Advanced Rhyming

An introduction to some poetry techniques beyond simple end rhyming.

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While rhyming is by no means the be-all and end-all of poetry, many writers and readers find well executed rhymes to be a pleasing quality in poetic writing. Yet, there are also huge, passionate groups who are adamant that rhyme is a limiting.

In schools and workshops around the country, we are shown simple rhymes as a building block towards writing great poetry; however we’re rarely shown the other ways rhyme can be used. This has led to an unjustified bias against rhyme.

Firstly, let us talk about how rhyme is used by inexperienced poets. A poet who is just starting out will often use monosyllabic end rhyme. This involved using short words with common syllables placed at the end of a line. Typically, these will also be perfect rhymes, duplicating the letters used in the rhyme and mimicking the same stresses, such as ‘sat,’ ‘cat,’ ‘bat,’ ‘flat,’ or ‘kite,’ ‘might,’ ‘write,’ ‘height.’

A more advanced version of this technique would use imperfect rhymes where part of the syllable is similar and necessitates an unnatural stress. Many of us are familiar with examples in works such as ‘This Little Piggy,’ where ‘home’ and ‘none’ are stressed in order to rhyme. Sometimes, this is referred to as lazy rhyming, although it can be used to create more exciting rhyming structures throughout a piece and can stimulate the imagination. This often occurs in rap to create chains of rhyme within a work. If we look at the iconic ‘NY State of Mind’ by Nas, we see ‘dangerous,’ ‘prosperous,’ ‘could just,’ and ‘hostages,’ all made to rhyme with innovative stresses and delivery.

These rhymes can become polyrhythmic and made of longer, more complex words. This gives pieces a smoother texture when used properly, as the rhythms and stresses occur more akin to normal speech, instead of focusing on stressing the rhyme or breaking flow to highlight it.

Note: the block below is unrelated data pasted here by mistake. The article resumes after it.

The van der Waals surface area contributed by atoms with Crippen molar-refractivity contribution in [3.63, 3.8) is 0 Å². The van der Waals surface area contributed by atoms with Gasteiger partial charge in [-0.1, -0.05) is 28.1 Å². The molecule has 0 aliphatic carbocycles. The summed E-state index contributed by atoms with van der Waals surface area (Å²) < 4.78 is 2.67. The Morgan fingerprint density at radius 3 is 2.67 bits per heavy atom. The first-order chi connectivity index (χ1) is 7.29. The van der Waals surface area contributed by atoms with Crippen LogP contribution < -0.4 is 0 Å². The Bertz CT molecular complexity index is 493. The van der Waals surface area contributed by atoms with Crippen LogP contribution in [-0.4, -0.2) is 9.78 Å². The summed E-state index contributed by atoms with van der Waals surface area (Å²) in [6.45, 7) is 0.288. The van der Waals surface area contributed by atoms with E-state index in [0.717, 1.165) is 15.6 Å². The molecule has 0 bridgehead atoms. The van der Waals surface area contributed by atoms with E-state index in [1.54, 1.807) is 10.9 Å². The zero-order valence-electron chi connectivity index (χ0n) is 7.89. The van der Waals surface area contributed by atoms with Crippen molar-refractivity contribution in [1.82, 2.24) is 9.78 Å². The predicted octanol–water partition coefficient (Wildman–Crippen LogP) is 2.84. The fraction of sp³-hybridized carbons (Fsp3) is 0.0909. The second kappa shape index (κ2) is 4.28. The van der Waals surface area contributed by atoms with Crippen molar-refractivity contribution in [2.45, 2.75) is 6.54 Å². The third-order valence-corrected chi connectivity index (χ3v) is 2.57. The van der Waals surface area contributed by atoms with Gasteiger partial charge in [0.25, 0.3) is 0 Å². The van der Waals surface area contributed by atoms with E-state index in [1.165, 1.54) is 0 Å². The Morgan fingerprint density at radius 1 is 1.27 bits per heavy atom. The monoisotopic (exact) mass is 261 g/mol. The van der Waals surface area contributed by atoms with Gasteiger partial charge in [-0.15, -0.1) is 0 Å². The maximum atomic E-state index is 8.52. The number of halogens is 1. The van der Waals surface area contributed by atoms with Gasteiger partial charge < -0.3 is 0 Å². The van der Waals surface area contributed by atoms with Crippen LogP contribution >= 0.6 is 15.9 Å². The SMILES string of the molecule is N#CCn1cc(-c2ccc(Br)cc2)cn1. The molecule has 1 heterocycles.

As a poet continues their journey, we may see the use of internal rhymes, where the couplet does not fall at the end of the lines but rather within a line itself. In Edgar Allen Poe’s famous The Raven, we see an example of internal rhyme across two lines, with ‘napping’ and ‘tapping’ both occurring in one line and ‘rapping’ repeated with a pause in the following line. Poe goes on to reuse these words throughout the stanza. This creates a wonderful choppy flow which can be manipulated by placing the rhymes in different parts of the line. In Pink Floyd’s ‘Another Brick in the Wall,’ we see the use of a very tight internal rhyme in ‘dark sarcasm,’ with a further imperfect rhyme echoed in ‘classroom.’

Mastering internal rhymes is important in one’s development as it allows a writer to control the line by placing the rhyme exactly where they need it, making changes to flow and rhythm to pull the image and the line length closer together. This is especially handy when using assonance, consonance, or pararhyme.


Assonance is a technique where multiple repetitions of the same vowel sound are stacked closed together. This functions to create micro-pauses after the stress of the vowel. It almost sounds like waves when a certain density is achieved.


Consonance is much the same as assonance, though it uses consonants instead of vowels. It is common in tongue twisters and is a spectacle to perform.


Pararhyme can be considered a more challenging form of consonance, as it involves all the consonants of a word repeating, such as ‘tell’ and ‘tall.’


Once these three rhyming concepts have been understood, the poet can move into off-centred rhyme as a natural extension of internal rhyme. The poet is no longer bound by constrictions as to where rhymes fall; instead they are free to chop lines and create original structures throughout their work.

This is not a comprehensive list of rhyming techniques, and indeed it is not a universal developmental plan for a poet. Instead, this is a coherent system to develop techniques to ascend from a beginner to a fully-fledged poet. It is entirely possible to make great work without using rhyme, or to only use end rhyme, however as poets and artists, it seems foolish to neglect techniques and tools available to us.

Connor Sansby is a Margate-based writer, editor, poet and publisher through his super-indie Whisky & Beards publishing label.

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